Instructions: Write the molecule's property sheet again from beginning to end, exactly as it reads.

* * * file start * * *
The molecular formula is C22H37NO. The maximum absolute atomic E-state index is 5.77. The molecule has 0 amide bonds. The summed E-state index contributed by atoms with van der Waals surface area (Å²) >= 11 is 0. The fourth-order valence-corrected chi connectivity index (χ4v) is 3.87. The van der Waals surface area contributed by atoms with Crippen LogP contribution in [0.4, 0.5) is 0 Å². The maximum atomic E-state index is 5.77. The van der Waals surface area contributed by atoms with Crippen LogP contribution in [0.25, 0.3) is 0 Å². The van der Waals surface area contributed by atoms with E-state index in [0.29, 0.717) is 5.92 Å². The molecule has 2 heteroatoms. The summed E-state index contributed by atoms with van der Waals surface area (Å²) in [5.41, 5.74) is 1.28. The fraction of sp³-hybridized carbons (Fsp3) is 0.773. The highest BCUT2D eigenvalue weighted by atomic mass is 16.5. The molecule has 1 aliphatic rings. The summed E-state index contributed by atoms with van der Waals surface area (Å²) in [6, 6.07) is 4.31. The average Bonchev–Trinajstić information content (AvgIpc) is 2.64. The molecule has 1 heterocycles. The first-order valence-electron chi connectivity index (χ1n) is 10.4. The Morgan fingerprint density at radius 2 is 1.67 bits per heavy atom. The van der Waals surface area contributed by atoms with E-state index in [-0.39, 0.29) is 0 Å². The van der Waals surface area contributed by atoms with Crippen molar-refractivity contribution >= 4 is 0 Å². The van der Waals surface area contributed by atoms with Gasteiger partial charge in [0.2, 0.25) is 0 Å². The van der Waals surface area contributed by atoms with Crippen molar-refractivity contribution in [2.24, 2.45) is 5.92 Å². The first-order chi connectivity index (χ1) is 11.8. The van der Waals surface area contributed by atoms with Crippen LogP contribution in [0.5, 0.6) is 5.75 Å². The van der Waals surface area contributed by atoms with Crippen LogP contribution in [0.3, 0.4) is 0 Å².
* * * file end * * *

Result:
The molecular formula is C22H37NO. The maximum absolute atomic E-state index is 5.77. The molecule has 0 amide bonds. The summed E-state index contributed by atoms with van der Waals surface area (Å²) >= 11 is 0. The fourth-order valence-corrected chi connectivity index (χ4v) is 3.87. The van der Waals surface area contributed by atoms with Crippen LogP contribution in [0.4, 0.5) is 0 Å². The maximum atomic E-state index is 5.77. The van der Waals surface area contributed by atoms with Crippen LogP contribution in [0.25, 0.3) is 0 Å². The van der Waals surface area contributed by atoms with E-state index in [0.29, 0.717) is 5.92 Å². The molecule has 2 heteroatoms. The summed E-state index contributed by atoms with van der Waals surface area (Å²) in [5.41, 5.74) is 1.28. The fraction of sp³-hybridized carbons (Fsp3) is 0.773. The highest BCUT2D eigenvalue weighted by atomic mass is 16.5. The molecule has 1 aliphatic rings. The summed E-state index contributed by atoms with van der Waals surface area (Å²) in [6, 6.07) is 4.31. The average Bonchev–Trinajstić information content (AvgIpc) is 2.64. The molecule has 1 heterocycles. The first-order valence-electron chi connectivity index (χ1n) is 10.4. The Morgan fingerprint density at radius 2 is 1.67 bits per heavy atom. The van der Waals surface area contributed by atoms with E-state index in [-0.39, 0.29) is 0 Å². The van der Waals surface area contributed by atoms with Crippen molar-refractivity contribution >= 4 is 0 Å². The van der Waals surface area contributed by atoms with Gasteiger partial charge in [0.2, 0.25) is 0 Å². The van der Waals surface area contributed by atoms with Crippen molar-refractivity contribution in [2.24, 2.45) is 5.92 Å². The first-order chi connectivity index (χ1) is 11.8. The van der Waals surface area contributed by atoms with Crippen LogP contribution in [0.5, 0.6) is 5.75 Å². The van der Waals surface area contributed by atoms with Crippen LogP contribution in [0.3, 0.4) is 0 Å².